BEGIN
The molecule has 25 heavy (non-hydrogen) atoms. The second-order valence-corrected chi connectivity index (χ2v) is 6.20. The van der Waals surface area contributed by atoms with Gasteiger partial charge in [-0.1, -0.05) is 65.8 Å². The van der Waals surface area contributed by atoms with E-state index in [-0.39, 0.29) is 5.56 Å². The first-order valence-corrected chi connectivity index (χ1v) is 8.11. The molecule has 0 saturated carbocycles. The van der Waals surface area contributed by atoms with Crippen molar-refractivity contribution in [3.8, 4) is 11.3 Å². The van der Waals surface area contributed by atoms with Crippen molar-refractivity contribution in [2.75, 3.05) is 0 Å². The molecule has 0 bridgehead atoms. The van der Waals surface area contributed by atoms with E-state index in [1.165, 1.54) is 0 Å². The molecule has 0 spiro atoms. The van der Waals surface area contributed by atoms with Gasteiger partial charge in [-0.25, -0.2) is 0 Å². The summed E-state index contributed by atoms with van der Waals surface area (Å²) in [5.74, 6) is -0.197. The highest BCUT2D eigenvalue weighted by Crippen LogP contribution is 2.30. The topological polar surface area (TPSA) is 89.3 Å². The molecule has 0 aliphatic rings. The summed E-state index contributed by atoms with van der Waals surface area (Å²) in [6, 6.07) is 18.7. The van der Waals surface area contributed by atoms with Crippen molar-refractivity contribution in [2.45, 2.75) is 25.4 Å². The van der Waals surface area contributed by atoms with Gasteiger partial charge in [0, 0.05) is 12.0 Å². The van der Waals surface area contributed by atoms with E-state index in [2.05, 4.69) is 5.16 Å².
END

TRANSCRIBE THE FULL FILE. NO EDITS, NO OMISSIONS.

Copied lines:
The molecule has 25 heavy (non-hydrogen) atoms. The second-order valence-corrected chi connectivity index (χ2v) is 6.20. The van der Waals surface area contributed by atoms with Gasteiger partial charge in [-0.1, -0.05) is 65.8 Å². The van der Waals surface area contributed by atoms with E-state index in [-0.39, 0.29) is 5.56 Å². The first-order valence-corrected chi connectivity index (χ1v) is 8.11. The molecule has 0 saturated carbocycles. The van der Waals surface area contributed by atoms with Crippen molar-refractivity contribution in [3.8, 4) is 11.3 Å². The van der Waals surface area contributed by atoms with Crippen molar-refractivity contribution in [2.75, 3.05) is 0 Å². The molecule has 0 bridgehead atoms. The van der Waals surface area contributed by atoms with E-state index in [1.165, 1.54) is 0 Å². The molecule has 0 spiro atoms. The van der Waals surface area contributed by atoms with Gasteiger partial charge in [-0.25, -0.2) is 0 Å². The summed E-state index contributed by atoms with van der Waals surface area (Å²) in [5.74, 6) is -0.197. The highest BCUT2D eigenvalue weighted by Crippen LogP contribution is 2.30. The topological polar surface area (TPSA) is 89.3 Å². The molecule has 0 aliphatic rings. The summed E-state index contributed by atoms with van der Waals surface area (Å²) in [6, 6.07) is 18.7. The van der Waals surface area contributed by atoms with Crippen molar-refractivity contribution in [2.45, 2.75) is 25.4 Å². The van der Waals surface area contributed by atoms with Gasteiger partial charge in [0, 0.05) is 12.0 Å². The van der Waals surface area contributed by atoms with E-state index in [2.05, 4.69) is 5.16 Å².